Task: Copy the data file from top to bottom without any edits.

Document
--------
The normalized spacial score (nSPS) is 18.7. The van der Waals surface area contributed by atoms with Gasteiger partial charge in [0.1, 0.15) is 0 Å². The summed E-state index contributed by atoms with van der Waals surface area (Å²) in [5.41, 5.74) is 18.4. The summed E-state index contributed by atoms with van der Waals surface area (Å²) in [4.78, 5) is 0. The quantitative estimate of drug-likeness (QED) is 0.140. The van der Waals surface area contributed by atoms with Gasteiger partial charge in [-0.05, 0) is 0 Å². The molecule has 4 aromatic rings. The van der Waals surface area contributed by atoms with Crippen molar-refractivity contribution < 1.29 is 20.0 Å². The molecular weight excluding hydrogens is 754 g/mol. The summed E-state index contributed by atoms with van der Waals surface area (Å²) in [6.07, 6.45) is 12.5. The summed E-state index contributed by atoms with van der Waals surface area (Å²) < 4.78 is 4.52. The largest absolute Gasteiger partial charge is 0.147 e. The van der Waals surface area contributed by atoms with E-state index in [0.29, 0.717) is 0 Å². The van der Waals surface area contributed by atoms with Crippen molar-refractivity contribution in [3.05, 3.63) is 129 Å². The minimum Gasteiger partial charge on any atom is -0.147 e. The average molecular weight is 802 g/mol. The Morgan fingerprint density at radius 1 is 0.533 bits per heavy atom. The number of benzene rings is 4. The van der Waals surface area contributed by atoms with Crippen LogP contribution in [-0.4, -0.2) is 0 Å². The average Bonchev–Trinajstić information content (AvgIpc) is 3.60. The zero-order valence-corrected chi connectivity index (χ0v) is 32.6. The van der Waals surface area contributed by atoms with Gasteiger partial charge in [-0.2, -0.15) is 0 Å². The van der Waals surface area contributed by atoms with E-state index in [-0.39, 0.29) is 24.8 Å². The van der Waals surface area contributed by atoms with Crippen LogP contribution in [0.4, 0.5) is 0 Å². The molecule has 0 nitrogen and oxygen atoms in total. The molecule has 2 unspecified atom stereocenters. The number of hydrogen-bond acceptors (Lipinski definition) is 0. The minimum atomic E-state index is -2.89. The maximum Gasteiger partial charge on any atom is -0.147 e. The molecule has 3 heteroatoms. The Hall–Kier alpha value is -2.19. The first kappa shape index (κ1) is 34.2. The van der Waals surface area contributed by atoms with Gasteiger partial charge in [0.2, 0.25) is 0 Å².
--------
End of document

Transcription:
The normalized spacial score (nSPS) is 18.7. The van der Waals surface area contributed by atoms with Gasteiger partial charge in [0.1, 0.15) is 0 Å². The summed E-state index contributed by atoms with van der Waals surface area (Å²) in [5.41, 5.74) is 18.4. The summed E-state index contributed by atoms with van der Waals surface area (Å²) in [4.78, 5) is 0. The quantitative estimate of drug-likeness (QED) is 0.140. The van der Waals surface area contributed by atoms with Gasteiger partial charge in [-0.05, 0) is 0 Å². The molecule has 4 aromatic rings. The van der Waals surface area contributed by atoms with Crippen molar-refractivity contribution < 1.29 is 20.0 Å². The molecular weight excluding hydrogens is 754 g/mol. The summed E-state index contributed by atoms with van der Waals surface area (Å²) in [6.07, 6.45) is 12.5. The summed E-state index contributed by atoms with van der Waals surface area (Å²) < 4.78 is 4.52. The largest absolute Gasteiger partial charge is 0.147 e. The van der Waals surface area contributed by atoms with E-state index in [0.29, 0.717) is 0 Å². The van der Waals surface area contributed by atoms with Crippen molar-refractivity contribution in [3.05, 3.63) is 129 Å². The minimum Gasteiger partial charge on any atom is -0.147 e. The average molecular weight is 802 g/mol. The Morgan fingerprint density at radius 1 is 0.533 bits per heavy atom. The number of benzene rings is 4. The van der Waals surface area contributed by atoms with Crippen LogP contribution in [-0.4, -0.2) is 0 Å². The average Bonchev–Trinajstić information content (AvgIpc) is 3.60. The zero-order valence-corrected chi connectivity index (χ0v) is 32.6. The van der Waals surface area contributed by atoms with Gasteiger partial charge in [-0.2, -0.15) is 0 Å². The van der Waals surface area contributed by atoms with E-state index in [-0.39, 0.29) is 24.8 Å². The van der Waals surface area contributed by atoms with Crippen LogP contribution in [0.4, 0.5) is 0 Å². The molecule has 0 nitrogen and oxygen atoms in total. The molecule has 2 unspecified atom stereocenters. The number of hydrogen-bond acceptors (Lipinski definition) is 0. The minimum atomic E-state index is -2.89. The maximum Gasteiger partial charge on any atom is -0.147 e. The molecule has 3 heteroatoms. The Hall–Kier alpha value is -2.19. The first kappa shape index (κ1) is 34.2. The van der Waals surface area contributed by atoms with Gasteiger partial charge in [0.2, 0.25) is 0 Å².